HP, Asus and Lenovo will build new Windows 10 computers running on Qualcomm’s Snapdragon chips, Qualcomm said on Wednesday.
It may sound like something Intel should worry about, but investors shouldn’t sound the alarm just yet.
First, some backstory: It’s the first time Qualcomm’s Snapdragon chips have been used to power a full version of Windows, which usually runs on processors from AMD or Intel. Microsoft has tried Qualcomm chips with lighter versions of its OS such as Windows RT, but those efforts failed because the computers couldn’t run most apps designed for Windows. That’s what changes now.
Qualcomm’s Snapdragon 835 processor, typically reserved for smartphones such as the Samsung Galaxy S8, will power the new Windows 10 computers and will offer constant connectivity.
That means folks who buy a new computer from Asus, HP or Lenovo should expect it to come with the option to add it to their wireless carrier for data service when Wi-Fi isn’t available.
Qualcomm said the new computers will be “lighter and more portable than any other laptop currently available,” while also offering longer battery life than current solutions on the market.
It sounds appealing, but here’s why Intel shouldn’t worry.
While the Snapdragon 835 is a powerful-enough chip for smartphones, you shouldn’t expect these computers to offer robust support for rendering in Photoshop or video editing, even though Qualcomm promises support for “all Windows applications.” Those functions might work in some regard, but don’t expect these machines to be the most powerful on the market.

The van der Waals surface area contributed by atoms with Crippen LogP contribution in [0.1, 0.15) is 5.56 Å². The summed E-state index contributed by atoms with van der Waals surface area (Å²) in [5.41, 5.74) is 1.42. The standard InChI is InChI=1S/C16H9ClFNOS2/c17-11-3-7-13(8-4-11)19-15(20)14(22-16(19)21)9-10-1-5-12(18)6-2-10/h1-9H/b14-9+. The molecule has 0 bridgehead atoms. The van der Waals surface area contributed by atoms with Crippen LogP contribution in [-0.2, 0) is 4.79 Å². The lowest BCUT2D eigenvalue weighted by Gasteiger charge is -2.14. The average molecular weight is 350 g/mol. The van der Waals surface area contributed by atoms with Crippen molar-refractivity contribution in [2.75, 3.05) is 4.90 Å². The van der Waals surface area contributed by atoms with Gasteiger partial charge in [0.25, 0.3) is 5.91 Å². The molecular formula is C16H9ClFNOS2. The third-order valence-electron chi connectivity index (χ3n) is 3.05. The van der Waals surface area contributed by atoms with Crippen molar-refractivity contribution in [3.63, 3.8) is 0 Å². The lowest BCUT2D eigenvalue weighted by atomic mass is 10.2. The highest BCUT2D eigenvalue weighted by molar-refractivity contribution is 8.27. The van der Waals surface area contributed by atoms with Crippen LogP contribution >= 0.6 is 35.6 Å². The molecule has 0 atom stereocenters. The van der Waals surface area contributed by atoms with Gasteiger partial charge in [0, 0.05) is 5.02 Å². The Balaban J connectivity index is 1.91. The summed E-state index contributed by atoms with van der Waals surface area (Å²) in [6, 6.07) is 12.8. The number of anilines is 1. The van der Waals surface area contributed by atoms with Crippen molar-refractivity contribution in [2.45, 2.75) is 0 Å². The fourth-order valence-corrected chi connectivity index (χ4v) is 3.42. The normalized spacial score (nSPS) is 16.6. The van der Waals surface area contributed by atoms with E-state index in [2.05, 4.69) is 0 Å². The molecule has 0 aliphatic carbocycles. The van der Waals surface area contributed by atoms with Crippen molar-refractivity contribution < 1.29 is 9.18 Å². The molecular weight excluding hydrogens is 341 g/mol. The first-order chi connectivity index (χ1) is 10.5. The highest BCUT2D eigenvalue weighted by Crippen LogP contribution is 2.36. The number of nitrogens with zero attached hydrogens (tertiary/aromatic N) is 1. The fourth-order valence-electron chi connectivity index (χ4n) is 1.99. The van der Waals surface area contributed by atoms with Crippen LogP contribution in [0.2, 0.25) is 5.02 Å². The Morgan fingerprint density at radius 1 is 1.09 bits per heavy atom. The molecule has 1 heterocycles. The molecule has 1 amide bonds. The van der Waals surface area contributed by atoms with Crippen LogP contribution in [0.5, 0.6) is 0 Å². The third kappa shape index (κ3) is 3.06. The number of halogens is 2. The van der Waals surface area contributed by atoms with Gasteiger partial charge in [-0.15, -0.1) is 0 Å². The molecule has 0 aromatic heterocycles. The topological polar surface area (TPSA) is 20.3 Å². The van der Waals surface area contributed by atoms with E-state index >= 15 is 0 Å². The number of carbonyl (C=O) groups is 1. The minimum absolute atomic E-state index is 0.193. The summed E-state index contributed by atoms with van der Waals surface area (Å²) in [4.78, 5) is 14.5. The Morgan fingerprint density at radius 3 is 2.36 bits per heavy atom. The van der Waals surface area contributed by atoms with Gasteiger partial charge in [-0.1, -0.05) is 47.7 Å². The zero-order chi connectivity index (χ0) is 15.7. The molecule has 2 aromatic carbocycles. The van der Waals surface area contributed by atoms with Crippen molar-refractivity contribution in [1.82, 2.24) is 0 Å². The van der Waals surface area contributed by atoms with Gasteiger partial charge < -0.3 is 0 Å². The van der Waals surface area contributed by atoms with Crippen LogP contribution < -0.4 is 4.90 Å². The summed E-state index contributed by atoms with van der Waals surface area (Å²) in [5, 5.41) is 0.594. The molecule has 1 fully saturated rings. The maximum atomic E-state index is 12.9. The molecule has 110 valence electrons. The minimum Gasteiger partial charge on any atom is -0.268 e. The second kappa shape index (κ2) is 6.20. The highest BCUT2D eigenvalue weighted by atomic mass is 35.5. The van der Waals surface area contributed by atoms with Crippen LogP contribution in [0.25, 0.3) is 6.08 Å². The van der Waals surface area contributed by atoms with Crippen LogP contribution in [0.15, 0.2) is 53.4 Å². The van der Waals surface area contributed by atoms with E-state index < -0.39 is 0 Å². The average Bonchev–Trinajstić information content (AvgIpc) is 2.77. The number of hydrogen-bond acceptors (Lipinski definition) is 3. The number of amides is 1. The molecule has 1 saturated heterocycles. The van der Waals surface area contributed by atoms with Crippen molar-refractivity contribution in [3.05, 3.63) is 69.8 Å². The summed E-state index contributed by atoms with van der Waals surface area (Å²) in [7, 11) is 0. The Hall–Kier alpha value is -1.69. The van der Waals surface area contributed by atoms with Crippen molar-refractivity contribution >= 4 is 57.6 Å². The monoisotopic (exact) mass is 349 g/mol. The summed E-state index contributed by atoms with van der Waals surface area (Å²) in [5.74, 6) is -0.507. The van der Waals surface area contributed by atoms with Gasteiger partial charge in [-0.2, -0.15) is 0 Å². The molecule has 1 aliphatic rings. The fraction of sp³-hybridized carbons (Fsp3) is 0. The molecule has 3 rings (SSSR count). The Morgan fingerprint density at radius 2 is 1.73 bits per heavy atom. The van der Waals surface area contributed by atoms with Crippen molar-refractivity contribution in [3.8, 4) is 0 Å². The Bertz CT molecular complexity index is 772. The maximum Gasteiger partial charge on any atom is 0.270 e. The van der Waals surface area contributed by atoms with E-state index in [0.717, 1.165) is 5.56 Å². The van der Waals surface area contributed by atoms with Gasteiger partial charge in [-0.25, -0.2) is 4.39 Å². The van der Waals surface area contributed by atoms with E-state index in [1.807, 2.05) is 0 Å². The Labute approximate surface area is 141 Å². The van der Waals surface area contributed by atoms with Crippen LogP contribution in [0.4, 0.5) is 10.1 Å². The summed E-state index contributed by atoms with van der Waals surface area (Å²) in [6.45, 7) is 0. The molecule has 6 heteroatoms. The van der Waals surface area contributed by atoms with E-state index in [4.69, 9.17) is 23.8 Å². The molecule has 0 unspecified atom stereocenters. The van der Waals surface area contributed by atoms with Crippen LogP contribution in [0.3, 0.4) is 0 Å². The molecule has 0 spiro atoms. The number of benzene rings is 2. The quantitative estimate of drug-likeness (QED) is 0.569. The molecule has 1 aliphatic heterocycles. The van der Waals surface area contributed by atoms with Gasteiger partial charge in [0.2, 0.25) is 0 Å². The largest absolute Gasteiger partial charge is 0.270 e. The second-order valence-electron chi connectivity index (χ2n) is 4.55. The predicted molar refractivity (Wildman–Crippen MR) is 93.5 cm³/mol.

Qualcomm’s chips are becoming more and more powerful, but they’re still not a match for a full-fledged seventh-generation Intel Core i5 or Core i7 processor, the sorts that are used in the latest flagship computers from companies such as Dell and Microsoft, and which we expect to launch in Apple’s new MacBooks as soon as next week.
These are some of Qualcomm’s first steps onto Intel’s territory, where Intel has mainly had to worry about AMD as a competitor, so it’s still a move worth watching.
A final point: we still don’t know when the first Qualcomm-powered Windows 10 computers will launch, or how much they’ll cost, the latter of which will be important if Qualcomm wants to take share from Intel.